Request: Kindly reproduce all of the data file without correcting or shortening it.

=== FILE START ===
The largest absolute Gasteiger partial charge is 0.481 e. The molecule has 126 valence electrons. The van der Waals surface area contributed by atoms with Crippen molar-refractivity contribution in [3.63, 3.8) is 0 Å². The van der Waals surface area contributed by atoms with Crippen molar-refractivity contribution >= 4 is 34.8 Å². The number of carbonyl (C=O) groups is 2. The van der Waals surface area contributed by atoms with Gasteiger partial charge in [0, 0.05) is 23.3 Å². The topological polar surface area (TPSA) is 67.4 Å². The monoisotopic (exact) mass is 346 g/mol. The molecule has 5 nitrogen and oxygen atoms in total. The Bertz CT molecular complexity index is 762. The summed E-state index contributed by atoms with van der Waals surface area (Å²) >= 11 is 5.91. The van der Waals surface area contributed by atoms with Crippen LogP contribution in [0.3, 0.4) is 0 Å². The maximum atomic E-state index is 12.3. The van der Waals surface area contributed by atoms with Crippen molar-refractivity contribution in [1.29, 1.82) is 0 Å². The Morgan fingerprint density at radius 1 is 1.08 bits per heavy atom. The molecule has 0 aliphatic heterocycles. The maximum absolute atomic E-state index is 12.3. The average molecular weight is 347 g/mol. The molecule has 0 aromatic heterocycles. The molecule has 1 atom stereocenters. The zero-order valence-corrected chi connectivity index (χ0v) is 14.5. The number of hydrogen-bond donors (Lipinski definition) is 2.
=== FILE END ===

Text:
The largest absolute Gasteiger partial charge is 0.481 e. The molecule has 126 valence electrons. The van der Waals surface area contributed by atoms with Crippen molar-refractivity contribution in [3.63, 3.8) is 0 Å². The van der Waals surface area contributed by atoms with Crippen molar-refractivity contribution >= 4 is 34.8 Å². The number of carbonyl (C=O) groups is 2. The van der Waals surface area contributed by atoms with Gasteiger partial charge in [0, 0.05) is 23.3 Å². The topological polar surface area (TPSA) is 67.4 Å². The monoisotopic (exact) mass is 346 g/mol. The molecule has 5 nitrogen and oxygen atoms in total. The Bertz CT molecular complexity index is 762. The summed E-state index contributed by atoms with van der Waals surface area (Å²) >= 11 is 5.91. The van der Waals surface area contributed by atoms with Crippen LogP contribution in [0.3, 0.4) is 0 Å². The maximum atomic E-state index is 12.3. The van der Waals surface area contributed by atoms with Crippen molar-refractivity contribution in [1.29, 1.82) is 0 Å². The Morgan fingerprint density at radius 1 is 1.08 bits per heavy atom. The molecule has 0 aliphatic heterocycles. The maximum absolute atomic E-state index is 12.3. The average molecular weight is 347 g/mol. The molecule has 0 aromatic heterocycles. The molecule has 1 atom stereocenters. The zero-order valence-corrected chi connectivity index (χ0v) is 14.5. The number of hydrogen-bond donors (Lipinski definition) is 2.